Using data for a positive impact
Natural disasters occur more and more, so it is important that aid workers have fast and accurate data to make effective decisions and save lives. The Dutch Red Cross started project ‘510’ to provide data-driven services that translate digital data into useful information for all Red Cross National Societies.
Image: Kimberly Goff
It is crucial for the success of aid workers to have the most up to date information before, during and after a disaster has struck. Where are most of the affected people? How many and which buildings were damaged and how badly? Which roads are accessible? What agricultural land is still viable? The 510 service coordinates a dedicated team of staff and volunteers who can be activated to create products that provide information to answer such questions.
The service supports data-driven decision-making to improve the speed, quality and cost-effectiveness of humanitarian help during 4 phases of disaster:
- Disaster preparedness through digital risk assessment.
- Early warning through predictive impact analytics.
- Disaster response through emergency data support.
- Support in any phase of a disaster or crisis, through direct digital aid.
Satellite images and aerial photographs are used as data sources in many of these efforts.
Ease of use
Providing the right information is important, but ease of use also plays a vital part. Non-data driven humanitarian help have little space to further develop . 510 works from the idea that many end-users should be able to understand and use its information products without extra help. The service embeds human-centred design in its creation processes, ensuring that users are involved in the development of both products and service-delivery methods, from start to roll-out.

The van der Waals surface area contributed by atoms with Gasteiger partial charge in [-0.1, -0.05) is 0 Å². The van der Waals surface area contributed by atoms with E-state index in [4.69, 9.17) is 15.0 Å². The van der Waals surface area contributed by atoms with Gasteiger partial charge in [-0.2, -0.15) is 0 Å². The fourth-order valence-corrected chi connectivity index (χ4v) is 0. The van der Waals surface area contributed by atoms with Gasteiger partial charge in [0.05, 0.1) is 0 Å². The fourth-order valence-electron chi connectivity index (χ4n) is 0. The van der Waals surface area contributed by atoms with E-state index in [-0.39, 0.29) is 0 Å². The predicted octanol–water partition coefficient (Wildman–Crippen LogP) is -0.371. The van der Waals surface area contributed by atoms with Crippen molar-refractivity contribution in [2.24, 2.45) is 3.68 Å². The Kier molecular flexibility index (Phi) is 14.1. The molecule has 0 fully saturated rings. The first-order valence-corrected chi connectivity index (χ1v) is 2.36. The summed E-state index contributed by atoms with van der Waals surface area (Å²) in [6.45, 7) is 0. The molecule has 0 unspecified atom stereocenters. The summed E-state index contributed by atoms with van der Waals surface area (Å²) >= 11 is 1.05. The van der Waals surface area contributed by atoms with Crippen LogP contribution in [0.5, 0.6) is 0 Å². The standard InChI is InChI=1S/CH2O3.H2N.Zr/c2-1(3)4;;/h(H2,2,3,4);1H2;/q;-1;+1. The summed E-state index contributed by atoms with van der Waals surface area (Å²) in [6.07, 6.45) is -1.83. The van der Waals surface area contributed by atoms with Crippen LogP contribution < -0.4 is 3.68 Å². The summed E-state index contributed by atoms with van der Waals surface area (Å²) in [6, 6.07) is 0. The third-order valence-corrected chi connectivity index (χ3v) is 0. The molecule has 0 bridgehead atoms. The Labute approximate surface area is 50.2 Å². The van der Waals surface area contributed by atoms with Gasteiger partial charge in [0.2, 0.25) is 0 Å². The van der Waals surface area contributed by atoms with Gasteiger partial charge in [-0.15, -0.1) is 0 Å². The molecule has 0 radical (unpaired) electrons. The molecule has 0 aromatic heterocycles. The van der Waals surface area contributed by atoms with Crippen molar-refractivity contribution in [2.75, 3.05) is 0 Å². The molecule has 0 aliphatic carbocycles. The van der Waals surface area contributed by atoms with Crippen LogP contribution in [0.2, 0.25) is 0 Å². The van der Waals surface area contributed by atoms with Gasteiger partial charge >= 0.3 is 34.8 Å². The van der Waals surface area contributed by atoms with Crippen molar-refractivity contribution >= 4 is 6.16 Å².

To ensure that the data is correct and trustworthy, 510 first checks if the information is authentic. They also look at where the data is stored, who published it and when it was issued. Added to that, the organisation inspects where data was uploaded and when smart phones were used.
Not only internal staff can benefit from this data, but also funding agencies and policy-makers. It will help them to assess the potentials of digital-driven approaches for the humanitarian sector.
Examples from the field
The service proved its significance before typhoon Mangkhut landed in the Philippines back in 2018. ‘510’ supported the Philippine Red Cross with damage predictions based on forecasted wind data and continued its support 6 hours after the typhoon landed based on actual data. Expected priority areas both before and after landfall were determined, which supported the Red Cross’ response to the disaster.
Another example from 2018 is Central Kenya’s dam burst that caused a major flash flood. Local aid workers had difficulty estimating how many people lived in the area and needed help. The Kenyan and Malawi Red Cross Data Team, together with 510, created a map that estimated how many buildings were affected and also indicated their original locations.